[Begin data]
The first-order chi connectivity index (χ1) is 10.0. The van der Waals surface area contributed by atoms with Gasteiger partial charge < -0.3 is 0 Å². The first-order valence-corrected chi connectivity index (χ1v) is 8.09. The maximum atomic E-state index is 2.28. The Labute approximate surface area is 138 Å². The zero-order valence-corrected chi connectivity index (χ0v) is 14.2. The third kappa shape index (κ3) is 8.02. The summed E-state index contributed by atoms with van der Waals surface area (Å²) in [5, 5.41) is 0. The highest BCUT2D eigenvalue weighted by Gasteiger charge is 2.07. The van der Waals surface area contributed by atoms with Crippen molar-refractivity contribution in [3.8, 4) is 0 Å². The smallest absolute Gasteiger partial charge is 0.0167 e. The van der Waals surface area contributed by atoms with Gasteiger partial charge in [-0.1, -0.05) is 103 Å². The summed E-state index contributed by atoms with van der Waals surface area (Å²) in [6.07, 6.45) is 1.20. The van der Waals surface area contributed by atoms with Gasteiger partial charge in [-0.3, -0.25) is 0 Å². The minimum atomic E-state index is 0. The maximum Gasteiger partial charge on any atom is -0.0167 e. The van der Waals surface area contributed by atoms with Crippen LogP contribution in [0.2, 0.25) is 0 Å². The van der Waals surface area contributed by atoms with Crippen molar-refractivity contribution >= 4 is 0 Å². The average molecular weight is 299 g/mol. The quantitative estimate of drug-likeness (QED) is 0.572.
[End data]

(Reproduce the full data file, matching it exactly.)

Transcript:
The first-order chi connectivity index (χ1) is 10.0. The van der Waals surface area contributed by atoms with Gasteiger partial charge < -0.3 is 0 Å². The first-order valence-corrected chi connectivity index (χ1v) is 8.09. The maximum atomic E-state index is 2.28. The Labute approximate surface area is 138 Å². The zero-order valence-corrected chi connectivity index (χ0v) is 14.2. The third kappa shape index (κ3) is 8.02. The summed E-state index contributed by atoms with van der Waals surface area (Å²) in [5, 5.41) is 0. The highest BCUT2D eigenvalue weighted by Gasteiger charge is 2.07. The van der Waals surface area contributed by atoms with Crippen molar-refractivity contribution in [3.8, 4) is 0 Å². The smallest absolute Gasteiger partial charge is 0.0167 e. The van der Waals surface area contributed by atoms with Gasteiger partial charge in [-0.1, -0.05) is 103 Å². The summed E-state index contributed by atoms with van der Waals surface area (Å²) in [6.07, 6.45) is 1.20. The van der Waals surface area contributed by atoms with Gasteiger partial charge in [-0.3, -0.25) is 0 Å². The minimum atomic E-state index is 0. The maximum Gasteiger partial charge on any atom is -0.0167 e. The van der Waals surface area contributed by atoms with Crippen LogP contribution in [0.2, 0.25) is 0 Å². The van der Waals surface area contributed by atoms with Crippen molar-refractivity contribution >= 4 is 0 Å². The average molecular weight is 299 g/mol. The quantitative estimate of drug-likeness (QED) is 0.572.